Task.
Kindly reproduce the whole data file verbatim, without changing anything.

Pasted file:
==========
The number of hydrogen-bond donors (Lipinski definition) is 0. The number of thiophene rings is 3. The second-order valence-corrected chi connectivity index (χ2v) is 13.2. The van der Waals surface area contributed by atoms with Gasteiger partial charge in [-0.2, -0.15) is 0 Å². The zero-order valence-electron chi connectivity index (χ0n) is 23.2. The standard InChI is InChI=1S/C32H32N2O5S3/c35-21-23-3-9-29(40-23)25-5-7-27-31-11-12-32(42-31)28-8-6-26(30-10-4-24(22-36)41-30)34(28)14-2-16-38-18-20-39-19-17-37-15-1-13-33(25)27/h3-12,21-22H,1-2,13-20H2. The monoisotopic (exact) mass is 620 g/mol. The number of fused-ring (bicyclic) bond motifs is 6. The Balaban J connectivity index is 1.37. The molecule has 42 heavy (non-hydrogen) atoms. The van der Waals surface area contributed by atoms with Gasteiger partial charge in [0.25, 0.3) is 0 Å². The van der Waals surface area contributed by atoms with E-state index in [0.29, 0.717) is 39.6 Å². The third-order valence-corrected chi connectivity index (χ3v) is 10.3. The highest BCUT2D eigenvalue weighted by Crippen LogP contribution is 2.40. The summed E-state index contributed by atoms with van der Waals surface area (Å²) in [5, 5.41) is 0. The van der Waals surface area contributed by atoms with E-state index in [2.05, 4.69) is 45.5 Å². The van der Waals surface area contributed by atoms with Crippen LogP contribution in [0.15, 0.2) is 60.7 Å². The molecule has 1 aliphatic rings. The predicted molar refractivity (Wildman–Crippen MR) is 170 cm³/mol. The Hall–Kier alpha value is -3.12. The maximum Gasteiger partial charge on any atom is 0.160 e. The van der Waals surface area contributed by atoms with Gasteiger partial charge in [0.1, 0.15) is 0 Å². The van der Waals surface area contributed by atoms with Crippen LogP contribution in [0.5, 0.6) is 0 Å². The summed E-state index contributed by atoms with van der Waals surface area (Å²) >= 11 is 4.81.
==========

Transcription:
The number of hydrogen-bond donors (Lipinski definition) is 0. The number of thiophene rings is 3. The second-order valence-corrected chi connectivity index (χ2v) is 13.2. The van der Waals surface area contributed by atoms with Gasteiger partial charge in [-0.2, -0.15) is 0 Å². The zero-order valence-electron chi connectivity index (χ0n) is 23.2. The standard InChI is InChI=1S/C32H32N2O5S3/c35-21-23-3-9-29(40-23)25-5-7-27-31-11-12-32(42-31)28-8-6-26(30-10-4-24(22-36)41-30)34(28)14-2-16-38-18-20-39-19-17-37-15-1-13-33(25)27/h3-12,21-22H,1-2,13-20H2. The monoisotopic (exact) mass is 620 g/mol. The number of fused-ring (bicyclic) bond motifs is 6. The Balaban J connectivity index is 1.37. The molecule has 42 heavy (non-hydrogen) atoms. The van der Waals surface area contributed by atoms with Gasteiger partial charge in [0.25, 0.3) is 0 Å². The van der Waals surface area contributed by atoms with E-state index in [0.29, 0.717) is 39.6 Å². The third-order valence-corrected chi connectivity index (χ3v) is 10.3. The highest BCUT2D eigenvalue weighted by Crippen LogP contribution is 2.40. The summed E-state index contributed by atoms with van der Waals surface area (Å²) in [5, 5.41) is 0. The van der Waals surface area contributed by atoms with E-state index in [2.05, 4.69) is 45.5 Å². The van der Waals surface area contributed by atoms with Crippen LogP contribution in [0.15, 0.2) is 60.7 Å². The molecule has 1 aliphatic rings. The predicted molar refractivity (Wildman–Crippen MR) is 170 cm³/mol. The Hall–Kier alpha value is -3.12. The maximum Gasteiger partial charge on any atom is 0.160 e. The van der Waals surface area contributed by atoms with Gasteiger partial charge in [0.1, 0.15) is 0 Å². The van der Waals surface area contributed by atoms with Crippen LogP contribution in [0.5, 0.6) is 0 Å². The summed E-state index contributed by atoms with van der Waals surface area (Å²) >= 11 is 4.81.